Should quilt bindings always be double?
Quilt bindings can be single or double layer, depending on preference, but it’s worth noting that single-layer bindings do not offer as much “protection” to the quilt edge as double-layer ones do. If a quilt is going to be used regularly and/or washed, the added layers of a double binding will wear longer. A single-layer binding is often used on smaller items like table runners and wall hangings and it reduces bulk in comparison to the double-layer binding.
A double-layer binding is usually cut 2 ¼” to 2 ½” wide, folded wrong sides together and both raw edges aligned with the right side of the layered quilt edges for application with a ¼”-wide seam allowance. Once the initial stitching is completed, the binding is turned to the quilt underside and the folded edge is hand- or machine stitched on the quilt underside.
A single-layer binding is usually cut 1 1/4” wide. The long raw edge is aligned with the layered quilt edges, stitched in place and then the remaining raw edge of the binding is turned under ¼” and hand- or machine stitched in place on the quilt underside.
Both single- and double-layer bindings should be tight to the edge and completely filled with the quilt layers. Some quilters like to leave a little extra batting extending beyond the true edge of the quilt as additional filler inside the binding.
What is the easiest style of quilt to make for beginners?
One of the easiest quilts for beginners is one where no adjacent seams need to be matched, and seams are sewn in a straight line.
One option for easy beginner quilts includes offset blocks, where the squares (or rectangles) are cut all the same size, sewn together in strips and placement is offset. No seam matching required.
Another easy option is strip quilting with 2 ½” (or wider) strips cut the full width of the fabric. The long edges are sewn together with straight seams, and strips added to create the desired size quilt. This creates a quilt approximately 42” wide. Strips can be sewn together end to end to make a wider quilt top and/or borders can be added to the outer edges to create the desired size.
After trying these two techniques, novice quilters can “graduate” to more complicated patterns with more complex cut shapes and seam matching required.
All quilting projects, no matter how simple, require accurate cutting of all pieces so they fit together, followed by accurate stitching of seams. A quarter-inch presser foot for the machine is helpful as it has a vertical guide for the fabric edge to follow. Or, the distance from the needle to the edge of another presser foot may be exactly ¼” so the foot edge can be used as a guide for even seaming.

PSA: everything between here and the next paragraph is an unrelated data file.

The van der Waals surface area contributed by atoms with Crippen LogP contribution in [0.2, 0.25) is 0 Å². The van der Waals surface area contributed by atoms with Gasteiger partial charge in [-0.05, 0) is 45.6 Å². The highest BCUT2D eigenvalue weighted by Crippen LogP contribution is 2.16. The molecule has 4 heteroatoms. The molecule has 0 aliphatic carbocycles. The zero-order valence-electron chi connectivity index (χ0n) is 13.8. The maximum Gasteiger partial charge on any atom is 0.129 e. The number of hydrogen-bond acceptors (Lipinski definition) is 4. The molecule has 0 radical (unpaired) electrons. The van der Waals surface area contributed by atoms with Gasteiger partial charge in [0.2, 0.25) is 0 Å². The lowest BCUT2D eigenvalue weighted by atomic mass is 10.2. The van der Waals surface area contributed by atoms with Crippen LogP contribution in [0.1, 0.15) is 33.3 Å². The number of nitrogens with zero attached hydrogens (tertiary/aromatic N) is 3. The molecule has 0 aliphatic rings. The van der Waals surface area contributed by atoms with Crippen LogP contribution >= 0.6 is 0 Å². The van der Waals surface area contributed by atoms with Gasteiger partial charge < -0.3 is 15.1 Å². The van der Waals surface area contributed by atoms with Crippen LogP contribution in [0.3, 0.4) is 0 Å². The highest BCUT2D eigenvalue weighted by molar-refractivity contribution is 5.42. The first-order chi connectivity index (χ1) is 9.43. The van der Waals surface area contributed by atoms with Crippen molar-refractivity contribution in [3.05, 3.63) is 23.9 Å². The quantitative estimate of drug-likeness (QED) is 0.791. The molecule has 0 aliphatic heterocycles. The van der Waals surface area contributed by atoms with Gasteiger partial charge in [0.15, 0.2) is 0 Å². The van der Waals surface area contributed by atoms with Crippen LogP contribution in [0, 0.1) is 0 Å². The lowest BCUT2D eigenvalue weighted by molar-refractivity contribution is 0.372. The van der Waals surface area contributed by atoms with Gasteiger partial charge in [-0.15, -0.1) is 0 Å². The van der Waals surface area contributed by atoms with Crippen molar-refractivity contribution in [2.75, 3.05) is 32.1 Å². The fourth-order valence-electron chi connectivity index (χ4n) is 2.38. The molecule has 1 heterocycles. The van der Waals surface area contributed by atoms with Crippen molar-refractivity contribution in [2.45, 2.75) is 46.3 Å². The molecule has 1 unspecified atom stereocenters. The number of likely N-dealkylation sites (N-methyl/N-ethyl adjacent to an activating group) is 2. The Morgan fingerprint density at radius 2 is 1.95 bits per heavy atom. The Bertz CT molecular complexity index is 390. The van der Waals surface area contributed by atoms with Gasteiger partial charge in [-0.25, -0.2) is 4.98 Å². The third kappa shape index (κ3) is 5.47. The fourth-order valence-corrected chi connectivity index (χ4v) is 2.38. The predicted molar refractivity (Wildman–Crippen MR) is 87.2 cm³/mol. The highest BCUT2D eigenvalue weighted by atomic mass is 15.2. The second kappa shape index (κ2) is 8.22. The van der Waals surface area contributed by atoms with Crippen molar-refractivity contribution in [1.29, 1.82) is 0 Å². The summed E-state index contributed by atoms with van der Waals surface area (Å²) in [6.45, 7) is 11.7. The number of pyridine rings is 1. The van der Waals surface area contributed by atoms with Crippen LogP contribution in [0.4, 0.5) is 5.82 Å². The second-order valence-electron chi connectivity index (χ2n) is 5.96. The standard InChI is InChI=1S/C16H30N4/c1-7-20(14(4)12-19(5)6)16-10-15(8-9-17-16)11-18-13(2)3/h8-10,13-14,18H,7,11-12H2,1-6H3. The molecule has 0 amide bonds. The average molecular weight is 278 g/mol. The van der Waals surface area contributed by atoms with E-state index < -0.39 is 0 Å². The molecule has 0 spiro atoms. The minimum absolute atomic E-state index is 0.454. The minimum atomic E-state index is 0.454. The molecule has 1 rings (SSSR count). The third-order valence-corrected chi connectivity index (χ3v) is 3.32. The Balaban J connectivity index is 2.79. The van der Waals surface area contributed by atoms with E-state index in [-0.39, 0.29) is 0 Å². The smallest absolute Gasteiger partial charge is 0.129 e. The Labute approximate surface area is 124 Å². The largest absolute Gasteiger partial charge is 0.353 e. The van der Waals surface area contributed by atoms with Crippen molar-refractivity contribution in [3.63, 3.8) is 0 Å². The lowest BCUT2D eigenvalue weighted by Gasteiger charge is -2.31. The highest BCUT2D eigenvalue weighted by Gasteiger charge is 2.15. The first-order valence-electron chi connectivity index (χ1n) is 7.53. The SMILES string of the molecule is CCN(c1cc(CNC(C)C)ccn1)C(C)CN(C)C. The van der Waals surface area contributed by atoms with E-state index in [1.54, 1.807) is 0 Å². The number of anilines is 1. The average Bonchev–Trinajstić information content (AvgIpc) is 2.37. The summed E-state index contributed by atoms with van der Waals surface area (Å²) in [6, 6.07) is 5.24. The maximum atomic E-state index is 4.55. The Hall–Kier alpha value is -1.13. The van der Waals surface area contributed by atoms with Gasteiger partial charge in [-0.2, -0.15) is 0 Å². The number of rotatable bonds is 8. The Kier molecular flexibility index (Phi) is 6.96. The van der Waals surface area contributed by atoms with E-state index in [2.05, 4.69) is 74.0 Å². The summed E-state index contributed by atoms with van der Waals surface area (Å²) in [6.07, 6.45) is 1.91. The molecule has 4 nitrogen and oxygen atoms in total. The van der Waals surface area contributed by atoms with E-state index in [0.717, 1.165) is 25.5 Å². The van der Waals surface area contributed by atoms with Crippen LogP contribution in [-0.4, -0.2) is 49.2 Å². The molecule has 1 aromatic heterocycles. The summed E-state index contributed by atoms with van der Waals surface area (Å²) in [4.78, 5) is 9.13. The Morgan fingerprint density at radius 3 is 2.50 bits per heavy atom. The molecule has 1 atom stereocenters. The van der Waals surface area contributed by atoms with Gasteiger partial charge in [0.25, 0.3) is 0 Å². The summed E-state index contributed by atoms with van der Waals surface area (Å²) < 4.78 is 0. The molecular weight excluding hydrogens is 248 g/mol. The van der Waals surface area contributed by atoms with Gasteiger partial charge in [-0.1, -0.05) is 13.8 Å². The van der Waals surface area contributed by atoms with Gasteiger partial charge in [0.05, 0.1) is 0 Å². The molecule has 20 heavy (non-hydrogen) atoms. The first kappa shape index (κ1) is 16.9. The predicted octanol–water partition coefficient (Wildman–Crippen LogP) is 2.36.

Many years ago when I bought quilting fabrics, the clerk tore them. They don’t seem to do that anymore—why?
Those of a certain age may remember when fabric was drawn through a Measuregraph machine that measured the fabric and made a little slit at the designated amount and then the piece was torn off the bolt. Always a bit off-putting to see new fabric torn, most stores today simply cut it with scissors or a rotary cutter.
Tearing fabric does indicate the grainline, but it also can also distort it and leave white lines along the tear line, depending on how the fabric was printed. Those white streaks have to be cut off. Some prints are not aligned with the fabric grain, so tearing makes that much more obvious and creates waste for sewers trying to align the pattern with the block cuts. In addition, some fabrics simply cannot be torn—those include synthetics, knits and novelty weaves.
So, cutting seems to be a better option for today’s fabrics.
What color thread should I use to sew a quilt together when the fabrics are all different colors?
When piecing a quilt, choose a neutral color thread like beige, light grey, white or off-white. These blend with a variety of light- to mid-tone fabric colors. If your quilt is predominately dark colors, a black, brown, navy or dark gray may be more suitable for seaming.
If your machine tension is properly adjusted, the stitching in your quilt seams won’t show anyway and it will meld into the fabrics.
For the actual quilting process, the thread color depends on how prominent you want the quilting design to be—a contrast color will make it more prominent, while a neutral will make it less prominent. Or, choose a variegated thread and get the best of both. If you want the quilting to totally disappear visually, choose a monofilament.
Some quilters like to use a bobbin thread to match the quilt back, but be sure your machine tension is well adjusted if you choose this option so that the bobbin thread doesn’t peek out on the top side.
Linda is the owner of G Wiz Creative Services and she does writing, editing and designing for companies in the sewing, crafting and quilting industries. In addition, she escorts fabric shopping tours to Hong Kong. She lives at the Oregon Coast with her husband Keith, and two dogs, Yohnuh and Abby. Contact her at .